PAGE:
The Checkup: Convenience Makes Us Fat

It's not a cost or education problem, new data shows. We're fat because unhealthy food is the most convenient.

• Confirming what you probably already deduced by looking around, researchers have confirmed that most obese adults are not poor—meaning cost isn’t the underlying driver of obesity, as previously thought. A new look at data from the National Center for Health Statistics found that about 41 percent of our country’s obese population makes at least $35,000 a year, putting them well above the poverty line; only 20 percent are considered poor. The findings fly in the face of the current paradigm, under which everybody thought obese people were also impoverished and uneducated and therefore the way to combat obesity was by making healthy food cheaper and educating people on nutrition. But the latest data reveals that it’s not a cost issue; we’re hitting the drive through simply because it’s convenient. “Middle income people are the most overweight and eat fast food more regularly than anyone else. In contrast,  80 percent of those with low incomes cook at home at least five times a week,” reports Forbes. “Which is to say it is perhaps time to recalibrate our calculations as to how to get Americans to eat better. If people are choosing fattening food because it is ‘easy,’  even when they know it is bad for them, convenience needs to be the focus of our efforts to end the epidemic, not more education.”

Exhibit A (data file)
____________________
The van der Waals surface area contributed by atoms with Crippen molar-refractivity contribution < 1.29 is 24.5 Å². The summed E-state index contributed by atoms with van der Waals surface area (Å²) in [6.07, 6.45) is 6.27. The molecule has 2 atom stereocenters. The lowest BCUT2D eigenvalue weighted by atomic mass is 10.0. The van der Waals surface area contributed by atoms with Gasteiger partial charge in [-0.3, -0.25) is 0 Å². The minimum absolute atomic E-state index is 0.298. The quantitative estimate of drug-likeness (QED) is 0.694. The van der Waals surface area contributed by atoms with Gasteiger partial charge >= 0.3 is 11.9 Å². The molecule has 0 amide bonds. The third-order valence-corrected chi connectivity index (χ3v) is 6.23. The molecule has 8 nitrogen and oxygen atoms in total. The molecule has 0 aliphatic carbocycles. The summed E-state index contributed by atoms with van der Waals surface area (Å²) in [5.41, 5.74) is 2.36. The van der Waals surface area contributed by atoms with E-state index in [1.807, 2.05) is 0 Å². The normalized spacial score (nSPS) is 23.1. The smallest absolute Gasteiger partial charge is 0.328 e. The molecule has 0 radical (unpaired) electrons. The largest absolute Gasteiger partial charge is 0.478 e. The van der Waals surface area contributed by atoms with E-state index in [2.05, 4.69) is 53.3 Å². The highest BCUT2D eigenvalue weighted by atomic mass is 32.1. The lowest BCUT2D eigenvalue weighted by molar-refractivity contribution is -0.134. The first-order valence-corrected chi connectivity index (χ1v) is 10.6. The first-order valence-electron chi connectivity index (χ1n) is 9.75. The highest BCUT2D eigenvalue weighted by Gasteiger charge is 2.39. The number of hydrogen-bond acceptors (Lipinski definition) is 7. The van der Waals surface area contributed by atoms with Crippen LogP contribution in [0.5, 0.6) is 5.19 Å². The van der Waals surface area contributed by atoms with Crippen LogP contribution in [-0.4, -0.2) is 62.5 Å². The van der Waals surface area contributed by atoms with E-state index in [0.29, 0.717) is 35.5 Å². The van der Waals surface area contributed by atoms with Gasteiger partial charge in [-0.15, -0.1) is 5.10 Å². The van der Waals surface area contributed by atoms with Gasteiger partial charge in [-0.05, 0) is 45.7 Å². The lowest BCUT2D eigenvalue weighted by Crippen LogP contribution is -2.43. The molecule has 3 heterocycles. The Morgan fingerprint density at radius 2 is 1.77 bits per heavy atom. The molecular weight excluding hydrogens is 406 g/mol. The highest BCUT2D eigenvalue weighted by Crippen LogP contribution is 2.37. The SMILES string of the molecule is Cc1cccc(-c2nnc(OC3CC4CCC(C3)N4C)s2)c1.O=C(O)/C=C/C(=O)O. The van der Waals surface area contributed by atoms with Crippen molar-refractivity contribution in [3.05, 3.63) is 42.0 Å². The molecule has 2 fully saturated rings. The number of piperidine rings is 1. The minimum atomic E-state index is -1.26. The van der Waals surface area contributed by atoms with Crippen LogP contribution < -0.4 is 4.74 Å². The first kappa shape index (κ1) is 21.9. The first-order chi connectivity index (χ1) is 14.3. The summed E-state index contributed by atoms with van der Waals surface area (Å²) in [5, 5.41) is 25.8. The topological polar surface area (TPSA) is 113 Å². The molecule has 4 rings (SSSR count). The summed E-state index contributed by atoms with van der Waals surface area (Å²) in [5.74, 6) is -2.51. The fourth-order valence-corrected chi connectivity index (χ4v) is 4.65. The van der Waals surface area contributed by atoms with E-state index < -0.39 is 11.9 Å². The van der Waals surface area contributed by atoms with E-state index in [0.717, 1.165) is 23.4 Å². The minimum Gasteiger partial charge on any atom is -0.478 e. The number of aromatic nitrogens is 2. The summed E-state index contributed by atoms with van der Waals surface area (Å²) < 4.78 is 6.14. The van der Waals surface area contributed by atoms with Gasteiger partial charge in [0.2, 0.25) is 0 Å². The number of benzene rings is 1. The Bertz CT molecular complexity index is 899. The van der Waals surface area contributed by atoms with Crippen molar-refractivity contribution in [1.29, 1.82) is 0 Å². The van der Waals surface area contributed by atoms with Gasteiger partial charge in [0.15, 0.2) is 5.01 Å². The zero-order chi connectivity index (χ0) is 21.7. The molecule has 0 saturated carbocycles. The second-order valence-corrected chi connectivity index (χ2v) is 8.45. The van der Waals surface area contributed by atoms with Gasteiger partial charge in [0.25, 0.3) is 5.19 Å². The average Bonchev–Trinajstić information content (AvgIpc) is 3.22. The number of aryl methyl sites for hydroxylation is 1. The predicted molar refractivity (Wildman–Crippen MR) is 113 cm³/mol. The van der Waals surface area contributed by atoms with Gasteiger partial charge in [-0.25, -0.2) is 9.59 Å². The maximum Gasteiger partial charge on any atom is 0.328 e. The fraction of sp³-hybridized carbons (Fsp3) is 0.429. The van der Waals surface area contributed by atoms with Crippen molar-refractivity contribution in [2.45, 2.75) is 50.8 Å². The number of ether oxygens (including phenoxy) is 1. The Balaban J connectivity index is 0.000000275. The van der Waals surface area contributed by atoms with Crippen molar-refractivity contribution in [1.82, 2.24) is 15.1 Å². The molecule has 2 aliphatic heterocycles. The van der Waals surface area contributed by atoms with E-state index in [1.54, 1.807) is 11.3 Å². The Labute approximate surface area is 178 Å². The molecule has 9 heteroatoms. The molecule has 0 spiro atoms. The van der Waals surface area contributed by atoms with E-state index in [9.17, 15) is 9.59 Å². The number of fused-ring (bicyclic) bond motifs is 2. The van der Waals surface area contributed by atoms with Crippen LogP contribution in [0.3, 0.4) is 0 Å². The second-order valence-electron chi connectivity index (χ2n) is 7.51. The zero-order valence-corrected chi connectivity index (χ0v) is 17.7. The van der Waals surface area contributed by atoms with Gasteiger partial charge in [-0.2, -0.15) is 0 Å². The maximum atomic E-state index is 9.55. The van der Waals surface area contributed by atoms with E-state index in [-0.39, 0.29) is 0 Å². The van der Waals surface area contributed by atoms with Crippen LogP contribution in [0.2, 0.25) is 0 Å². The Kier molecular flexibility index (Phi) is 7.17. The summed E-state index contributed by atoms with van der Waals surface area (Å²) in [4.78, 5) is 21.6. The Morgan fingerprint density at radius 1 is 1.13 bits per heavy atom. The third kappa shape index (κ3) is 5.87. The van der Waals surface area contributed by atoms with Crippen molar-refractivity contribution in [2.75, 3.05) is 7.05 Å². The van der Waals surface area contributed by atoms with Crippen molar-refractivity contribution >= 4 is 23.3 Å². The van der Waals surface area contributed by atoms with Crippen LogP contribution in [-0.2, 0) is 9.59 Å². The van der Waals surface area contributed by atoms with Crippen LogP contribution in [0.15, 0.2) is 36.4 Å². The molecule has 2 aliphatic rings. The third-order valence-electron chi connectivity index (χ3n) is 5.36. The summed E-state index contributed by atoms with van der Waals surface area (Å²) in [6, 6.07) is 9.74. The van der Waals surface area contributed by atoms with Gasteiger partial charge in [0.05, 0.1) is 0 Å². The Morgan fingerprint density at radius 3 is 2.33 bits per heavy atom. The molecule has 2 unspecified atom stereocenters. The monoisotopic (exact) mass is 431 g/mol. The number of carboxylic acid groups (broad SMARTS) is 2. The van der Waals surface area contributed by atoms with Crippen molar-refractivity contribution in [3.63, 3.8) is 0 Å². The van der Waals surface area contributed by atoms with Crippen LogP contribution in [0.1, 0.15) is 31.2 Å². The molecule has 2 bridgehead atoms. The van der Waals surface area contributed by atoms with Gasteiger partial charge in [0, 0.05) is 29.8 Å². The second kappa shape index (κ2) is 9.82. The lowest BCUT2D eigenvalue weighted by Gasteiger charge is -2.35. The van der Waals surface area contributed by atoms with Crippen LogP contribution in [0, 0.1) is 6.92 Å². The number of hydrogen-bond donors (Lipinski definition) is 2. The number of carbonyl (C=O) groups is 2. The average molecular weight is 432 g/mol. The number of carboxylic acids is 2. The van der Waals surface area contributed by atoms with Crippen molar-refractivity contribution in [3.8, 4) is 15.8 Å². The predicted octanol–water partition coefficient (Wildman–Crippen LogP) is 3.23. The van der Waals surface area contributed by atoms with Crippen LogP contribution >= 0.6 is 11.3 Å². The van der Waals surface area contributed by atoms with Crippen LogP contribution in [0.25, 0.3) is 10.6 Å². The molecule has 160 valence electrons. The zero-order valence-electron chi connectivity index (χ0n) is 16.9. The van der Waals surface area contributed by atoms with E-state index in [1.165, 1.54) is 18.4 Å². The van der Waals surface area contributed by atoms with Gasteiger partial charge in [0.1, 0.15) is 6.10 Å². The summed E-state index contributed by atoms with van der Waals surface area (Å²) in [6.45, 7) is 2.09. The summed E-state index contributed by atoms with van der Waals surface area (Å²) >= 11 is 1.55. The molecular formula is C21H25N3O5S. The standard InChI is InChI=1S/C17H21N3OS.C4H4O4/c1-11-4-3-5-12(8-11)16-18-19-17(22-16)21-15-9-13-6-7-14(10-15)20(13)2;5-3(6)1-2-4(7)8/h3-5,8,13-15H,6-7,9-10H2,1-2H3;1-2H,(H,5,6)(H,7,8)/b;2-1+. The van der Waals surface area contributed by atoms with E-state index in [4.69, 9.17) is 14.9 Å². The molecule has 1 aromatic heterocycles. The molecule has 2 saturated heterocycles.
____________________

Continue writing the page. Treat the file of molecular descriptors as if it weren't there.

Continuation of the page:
• Should kids get tested for high cholesterol? It’s still a raging debate in the medical community now months after new health guidelines for kids were released and endorsed such regular testing. Some doctors are wondering if the experts who made the recommendations were influenced by their ties to the pharmaceutical industry, calling into question the guidelines themselves.

• If you’re planning on watching the Olympics, Men’s Health might have a way to make it even more fun: A London Olympics Drinking Game.